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Roll back the clock some three and a half years, Will Grigg is called up to the Northern Ireland squad to represent his nation at their first ever European Championships and their first major championship since the 1986 World Cup. The month prior, "Will Grigg's on Fire" became a sensation, including a Uk Top 100 song. Suddenly, Grigg was becoming a house hold name on the world stage.
Grigg never did appear at the Euros, but his recognition came after a scintillating debut season with Wigan where he notched 28 competitive goals as the Latics were promoted to the Championship as Champions of League One. Unsurprisingly, Grigg was the league's top goal scorer that season.
It was as good as it got for the striker as he failed to make any discernible impression in the Championship, though he had similar success again in Wigan's immediate promotion - notching 19 league goals. After that, he would fall into obscurity before a big money move to Sunderland, who offered him the chance to reignite the fire. Let's be honest, everything that has followed has been atrocious, which I don't think anyone disgrees with.
I know that some do hold sympathy for Grigg, citing our playing style and the speed with which the stands grew tired of the striker's poor contributions as factors behind his miserable Sunderland career. But, there is only one person to blame for Grigg's inability to make an impact on Wearside - and that is Will Grigg.
His form with Wigan in this division was a combination of factors which made up the 'Goldilocks' period of his career. He played for a relatively small club, which played a style of football that suited his one-dimensional play. He is very much an old-school centre forward who plays on the shoulder of defenders, relying on the midfield to look for his run-in-behind. With a decent finish in his locker, everything was just right at Wigan.
The fact is that he is very one-dimensional and not exactly lightening quick. More competent defenders in the Championship marked him out of football matches and Grigg didn't have the answer. At Sunderland under Jack Ross, we didn't need a Will Grigg, we needed a striker capable of creating space and scoring with half a yard - a Josh Maja, for example - so the signing of Grigg was doomed from the start, despite it making some sense at the time.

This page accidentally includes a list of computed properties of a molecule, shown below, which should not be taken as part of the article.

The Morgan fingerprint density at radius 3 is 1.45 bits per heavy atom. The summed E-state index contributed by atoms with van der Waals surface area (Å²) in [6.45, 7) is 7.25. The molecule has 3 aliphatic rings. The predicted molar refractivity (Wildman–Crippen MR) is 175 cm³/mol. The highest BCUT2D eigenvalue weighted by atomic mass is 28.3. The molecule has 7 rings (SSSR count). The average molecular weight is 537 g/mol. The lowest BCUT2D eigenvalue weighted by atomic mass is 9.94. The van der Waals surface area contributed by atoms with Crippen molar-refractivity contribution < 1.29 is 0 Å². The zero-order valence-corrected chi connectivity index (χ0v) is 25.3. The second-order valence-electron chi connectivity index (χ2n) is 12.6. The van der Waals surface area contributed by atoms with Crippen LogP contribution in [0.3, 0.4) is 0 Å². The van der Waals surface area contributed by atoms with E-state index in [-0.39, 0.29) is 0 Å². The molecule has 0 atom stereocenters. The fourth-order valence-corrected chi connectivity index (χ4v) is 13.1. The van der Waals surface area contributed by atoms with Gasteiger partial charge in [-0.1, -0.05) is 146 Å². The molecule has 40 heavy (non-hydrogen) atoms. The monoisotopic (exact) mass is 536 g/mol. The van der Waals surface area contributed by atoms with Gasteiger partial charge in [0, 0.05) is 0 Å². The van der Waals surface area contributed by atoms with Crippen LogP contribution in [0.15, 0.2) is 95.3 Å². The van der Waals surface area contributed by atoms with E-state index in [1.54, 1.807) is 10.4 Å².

What makes it all the more frustrating for supporters is that when Grigg doesn't have the answer, he doesn't have the heart or graft to make a positive impact elsewhere on the pitch. Instead of coming short and linking the play, running the channels and making a nuisance of himself, he'd swan about like the world owes him a favour. No Sunderland forward has contributed to fewer passes-per-minute than Grigg, a statistical example of my point.
It's absolutely no surprise that SAFC fans saw through him almost immediately. The fact he spent more time commuting to and from the midlands than he did training with the first team is just further example of his non-committal to the cause, despite the fact he is one of the top earners. With limited or no exceptions, all successful Sunderland players have been fully committed to the cause, half-hearted contributions just don't cut it on Wearside. Unfortunately, it is almost certain Grigg will join the large list over overpaid, underperforming and disinterested footballers that have cursed our club.
Phil Parkinson has proved himself a manager who won't carry passengers. Grigg was given opportunities, albeit forced in the absence of Charlie Wyke and Marc McNulty, and continued to disappoint. Now the lack of endeavour and willingness to adapt his game sees him linked with the likes of Salford City.
The shiny lights of the Stade de France and Stade Velodrome must feel a long way from now.